Imatges de pÓgina

The choice of a story that at once gave countenance to King James's doctrine of dæmonology, and shewed the ancient destination of his family to the throne of Great Britain, was noless flattering to that monarch than Virgil's to Augustus and the Roman people, in making Anchises shew to Æneas the representations of unborn heroes, that were to adorn his line, and augment the glory of their commonwealth. It is reported, that a great French wit often laughs at the tragedy of Macbeth, for having a legion of ghosts in it. One would imagine he either had not learnt English, or had forgotten his Latin; for the Spirits of Banquo's line are no more ghosts, than the representations of the Julian race in the Æneid; and there is no ghost but Banquo's in the whole play. Euripides, in the most philosophic and polite age of the Athenians, brings the shade of Polydorus, Priam's son, upon the stage, to tell a very long and lamentable tale. Here is therefore produced, by cach tragedian, the departed spirit walking this upper world for causes admitted by popular faith. Among the Ancients,

Ancients, the unburied, and with us, the murdered, were supposed to do so. The apparitions are therefore equally justifiable or blameable; so the laurel must be adjudged to that poet who throws most of the sublime and the marvellous into the supernatural agent; best preserves the credibility of its intervention, and renders it most useful in the drama. There surely can be no dispute of the superiority of our countryman in these articles. There are many bombast speeches in the Tragedy of Macbeth; and these are the lawful prize of the critic; but envy, not content to nibble at faults, strikes at its true object, the prime excellencies and perfections of the thing it would depreciate. One should not wonder if a school-boy critic, who neither knows what were the superstitions of former times, or the poet's privileges in all times, should flourish away, with all the rash dexterity of wit, upon the appearance of a ghost; but it is strange, a man of universal learning, a real and just connoisseur, and a true genius, should cite as improper and absurd, what has been practised by the most celebrated artists in


the dramatic way, when such machinery was authorized by the belief of the people. Is there not reason to suspect from such uncandid treatment of our Poet by this critic, that he

Views him with jealous, yet with scornful eyes,
And hates for arts that caus'd himself to rise?

The difference between a mind naturally prone to evil, and a frail one warped by the violence of temptations, is delicately distinguished in Macbeth and his wife. There are also some touches of the pencil, that mark the male and female character. When they deliberate on the murder of the King, the duties of host and subject strongly plead with him against the deed. She passes over these considerations; goes to Duncan's chamber resolved to kill him, but could not do it, becauus, she says, he resembled her father while he slept. There is something feminine in this, and perfectly agreeable to the nature of the sex; who, even when void of principle, are seldom entirely divested of sentiment; and thus the poet, who, to use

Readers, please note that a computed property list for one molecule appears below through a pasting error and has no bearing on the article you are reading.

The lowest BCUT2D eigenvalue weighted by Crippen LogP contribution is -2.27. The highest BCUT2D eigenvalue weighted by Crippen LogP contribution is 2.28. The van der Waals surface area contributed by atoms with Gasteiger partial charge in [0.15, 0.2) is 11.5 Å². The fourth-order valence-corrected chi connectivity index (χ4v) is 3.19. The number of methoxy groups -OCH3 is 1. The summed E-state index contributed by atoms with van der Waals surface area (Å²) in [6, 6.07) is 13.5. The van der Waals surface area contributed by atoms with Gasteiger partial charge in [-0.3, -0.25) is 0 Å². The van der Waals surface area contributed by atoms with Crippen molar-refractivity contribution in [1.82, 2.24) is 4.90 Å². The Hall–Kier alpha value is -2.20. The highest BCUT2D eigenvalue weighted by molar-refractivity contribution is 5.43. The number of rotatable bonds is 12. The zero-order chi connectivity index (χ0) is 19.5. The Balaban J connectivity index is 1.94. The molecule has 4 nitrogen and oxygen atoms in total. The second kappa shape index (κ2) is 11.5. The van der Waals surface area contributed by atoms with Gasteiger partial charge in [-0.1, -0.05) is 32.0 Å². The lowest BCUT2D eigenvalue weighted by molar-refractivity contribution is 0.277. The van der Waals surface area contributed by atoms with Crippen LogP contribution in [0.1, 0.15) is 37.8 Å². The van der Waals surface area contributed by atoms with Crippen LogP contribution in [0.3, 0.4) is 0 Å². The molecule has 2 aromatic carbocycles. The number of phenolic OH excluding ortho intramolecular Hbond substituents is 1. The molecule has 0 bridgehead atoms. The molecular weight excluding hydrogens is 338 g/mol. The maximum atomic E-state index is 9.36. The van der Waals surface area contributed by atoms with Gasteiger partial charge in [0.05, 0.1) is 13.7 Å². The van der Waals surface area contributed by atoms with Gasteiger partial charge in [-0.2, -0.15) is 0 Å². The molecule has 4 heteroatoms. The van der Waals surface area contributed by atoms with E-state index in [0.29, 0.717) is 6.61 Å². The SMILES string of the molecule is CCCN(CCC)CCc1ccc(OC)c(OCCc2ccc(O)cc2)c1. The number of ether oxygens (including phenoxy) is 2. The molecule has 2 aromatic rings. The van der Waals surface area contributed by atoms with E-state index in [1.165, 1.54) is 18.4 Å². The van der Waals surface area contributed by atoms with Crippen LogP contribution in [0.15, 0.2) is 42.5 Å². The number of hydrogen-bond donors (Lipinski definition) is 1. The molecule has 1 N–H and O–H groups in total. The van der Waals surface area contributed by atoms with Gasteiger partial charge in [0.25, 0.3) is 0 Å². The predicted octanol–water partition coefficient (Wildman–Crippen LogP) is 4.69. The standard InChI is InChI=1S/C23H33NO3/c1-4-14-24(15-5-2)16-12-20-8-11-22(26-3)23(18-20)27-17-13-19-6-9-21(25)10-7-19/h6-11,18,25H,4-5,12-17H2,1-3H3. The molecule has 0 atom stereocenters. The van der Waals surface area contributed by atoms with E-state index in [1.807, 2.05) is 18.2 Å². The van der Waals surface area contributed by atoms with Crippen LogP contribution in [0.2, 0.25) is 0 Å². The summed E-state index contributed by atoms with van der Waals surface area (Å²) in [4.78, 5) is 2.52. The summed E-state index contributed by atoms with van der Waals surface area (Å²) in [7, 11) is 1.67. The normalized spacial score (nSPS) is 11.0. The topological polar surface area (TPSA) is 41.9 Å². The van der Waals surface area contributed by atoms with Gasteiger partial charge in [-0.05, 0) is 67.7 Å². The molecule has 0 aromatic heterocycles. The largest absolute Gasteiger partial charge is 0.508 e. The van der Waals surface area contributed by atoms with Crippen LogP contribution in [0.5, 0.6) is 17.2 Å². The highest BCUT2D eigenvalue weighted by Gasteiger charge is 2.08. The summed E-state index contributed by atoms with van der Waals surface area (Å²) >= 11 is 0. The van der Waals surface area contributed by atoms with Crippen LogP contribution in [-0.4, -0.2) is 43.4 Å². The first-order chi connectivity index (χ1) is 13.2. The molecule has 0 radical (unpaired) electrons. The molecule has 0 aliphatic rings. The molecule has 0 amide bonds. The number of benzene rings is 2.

his own phrase, had overstepped the modesty of nature in the exaggerated fierceness of her character, returns back to the line and limits of humanity, and that very judiciously, by a sudden impression, which has only an instantaneous effect. Thus she may relapse into her former wickedness, and, from the same susceptibility, by the force of other impressions, be afterwards driven to distraction.

As her character was not composed of those gentle elements out of which regular repentance could be formed, it was well judged to throw her mind into the chaos of madness; and, as she had exhibited wickedness in its highest degree of ferocity and atrociousness, she should be an example of the wildest agonies of remorse. As Shakspeare could most exactly delineate the human mind, in its regular state of reason, so no one ever so happily caught its varying forms, in the wanderings of delirium.

The scene in which Macduff is informed of the murder of his wife and children, is so celebrated, that it is not necessary to enlarge upon its merit. We feel there, how much

much a just imitation of natural sentiments, on such a tender occasion, is more pathetic, than chosen terms and studied phrases. As, in the foregoing chapter, I have made some observations on our Author's management of the Præternatural Beings, I forbear to enlarge further on the subject of the Witches: that he has kept closely to the traditions concerning them, is very fully set forth, in the notes of a learned commentator on his works.

This piece may certainly be deemed one of the best of Shakspeare's compositions: and though it contains some faulty speeches, and one whole scene entirely absurd and improper, which art might have corrected or lopped away; yet genius, powerful genius only, (wild nature's vigour working at the root!) could have produced such strong and original beauties, and adapted both to the general temper and taste of the age in which it appeared.


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